Amantea is a seaside locality
along the Tyrrhenian coast which also preserves a noteworthy
The territory of Amantea was inhabited by man since ancient
times as attested by archaeological finds.
A sanctuary in the Imbelli area (VI century BC), testifies
to the existence of Greek colonies who must have definitely
considered the strategic value of the place.
Over the past
few years tests have been carried out which try to show that
here is where the ancient and powerful City of Temesa once
stood, as cited by Homer (Odyssey, Canto I vers. 243-250).
Another voice from the past claims that the City of Clampetia,
which was overpowered by the Romans during 202 BC, should
have lay on the Amantea plain.
Once outside Roman domination, without much fuss, the present
village saw the light during the Byzantine era (VI century
AD) and appeared for the first time on the Tavole of the Anonimo
Ravennate during the VI century. Due to the strategic importance,
the Byzantines erected a fortress to hinder the Longobard
descent towards the south and named it Nepetia.
The following century, it was conquered by the Saracens (839)
who named it Al Mantiah, or more precisely, The Fortress,
and occupied it until '885 when it was reconquered by the
Byzantines led by Niceforo Foca.
It then gained major importance by also becoming an Episcopal
seat of Greek rites.
Amantea passed hands to the Normans during 1065 and lost its
Episcopal seat title in favour of Tropea (1094).
During 1269 it participated in the Ghibelline revolts against
the Angioinians, suffering siege and defeat.
Throughout the difficult years during French domination and
clashes with the Aragonese, Amantea however flourished in
commerce and became a maritime port of major importance in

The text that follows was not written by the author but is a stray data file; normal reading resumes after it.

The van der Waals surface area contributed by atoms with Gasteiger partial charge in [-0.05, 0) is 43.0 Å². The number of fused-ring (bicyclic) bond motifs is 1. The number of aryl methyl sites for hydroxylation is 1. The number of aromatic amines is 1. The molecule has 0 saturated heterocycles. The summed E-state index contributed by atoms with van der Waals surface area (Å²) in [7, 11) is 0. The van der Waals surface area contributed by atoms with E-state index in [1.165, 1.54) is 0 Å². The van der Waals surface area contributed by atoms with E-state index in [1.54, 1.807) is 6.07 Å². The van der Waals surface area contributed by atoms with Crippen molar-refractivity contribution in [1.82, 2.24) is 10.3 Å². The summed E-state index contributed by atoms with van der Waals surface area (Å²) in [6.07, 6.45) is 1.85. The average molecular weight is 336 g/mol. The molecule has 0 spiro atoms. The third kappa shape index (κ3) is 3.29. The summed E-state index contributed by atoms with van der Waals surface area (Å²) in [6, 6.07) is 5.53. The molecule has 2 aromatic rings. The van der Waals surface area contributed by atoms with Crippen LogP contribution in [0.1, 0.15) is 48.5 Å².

southern Italy. To demonstrate this, in its maritime tradition,
it also participated in the Battle of Lepanto with thirty
men and a ship: La Luna (1571).
Amantea became an impregnable stronghold which even resisted
siege from French troops (1495) commanded by Carlo VIII, and
those of Luigi XII and the Prince of Belmonte, Orazio G. Battista
Ravaschieri (1630), who then bought Amantea for 60.000 ducats.
Three years later, its inhabitants, proud of their secular
freedom, redeemed Amantea, which then returned as part of
the Regio Demanio (Royal Estate - 1633).
In the '700s, as with other centres in southern Italy, Amantea
saw the birth of numerous religious orders which in turn founded
many convents and churches.
The centre was the pivot of the Bourbonic movement which aimed
at counteracting the ascent of Giuseppe Bonaparte to the throne
of Naples (1806). The French troops returned and besieged
Amantea, which only surrendered due to hunger. It was the
last city in Calabria to relinquish the fight (6th February
During the Second World War, the City was bombed by alliance
In the period following the war, and after a slow reconstruction,
Amantea became the seaside touristic centre it is today, developing
The musician Alessandro Longo (1864-1945) was born in Amantea.
A visit to the City
The Castle and the ancient walls of Amantea were sadly destroyed
by the French after their siege on the City and today there
are only a few ruins to mark this era.
The main monument of Amantea therefore became S. Bernardino
of Siena, a church with adjacent convent dating back to 1436.
It preserves precious statues from the '400s and '500s in
its interior. There are numerous churches to visit, among
which we'd like to mention the Church of the Jesuits and the
remains of the Medieval S. Francesco of Assisi, which enjoys
remarkable panoramic views.
Place of interest
- Resti del Castello
- Resti della cinta muraria
- Chiesa e Convento San Bernardino da Siena (1436)
- Chiesa di S. Biagio (1677)
- Chiesa del Carmine (1652)
- Chiesa di S. Maria La Pinta
- Ex Monastero delle Clarisse (1603)
- Ex Colleggio dei Gesuiti
- Chiesa di San Giuseppe (1728)
- Chiesa di S. Elia Profeta (1609)
- Ruderi di S. Francesco d'Assisi
- Palazzo delle Clarisse
- Palazzo Mirabelli (XVII sec.)
- Palazzo Cavallo Marincola (XVII sec.).
- Palazzo Florio
- Palazzo De Martino ('700)
- Casa Rurale
- La Torre
- Torre di Coreca
- Torre di Campora
- Torre della Principessa
- Oasi Blu dell'Isca
- Biblioteca-Museo Alessandro Longo
– The Amantea Carnival;
- Feast of San Giuseppe on 18th and 19th March;
- Feast of Sant'Antonio on 12th and 13th June;
- Feast of S. Antonio of Padua on 12th and 13th June; Festival
of the Monacelle in Summer.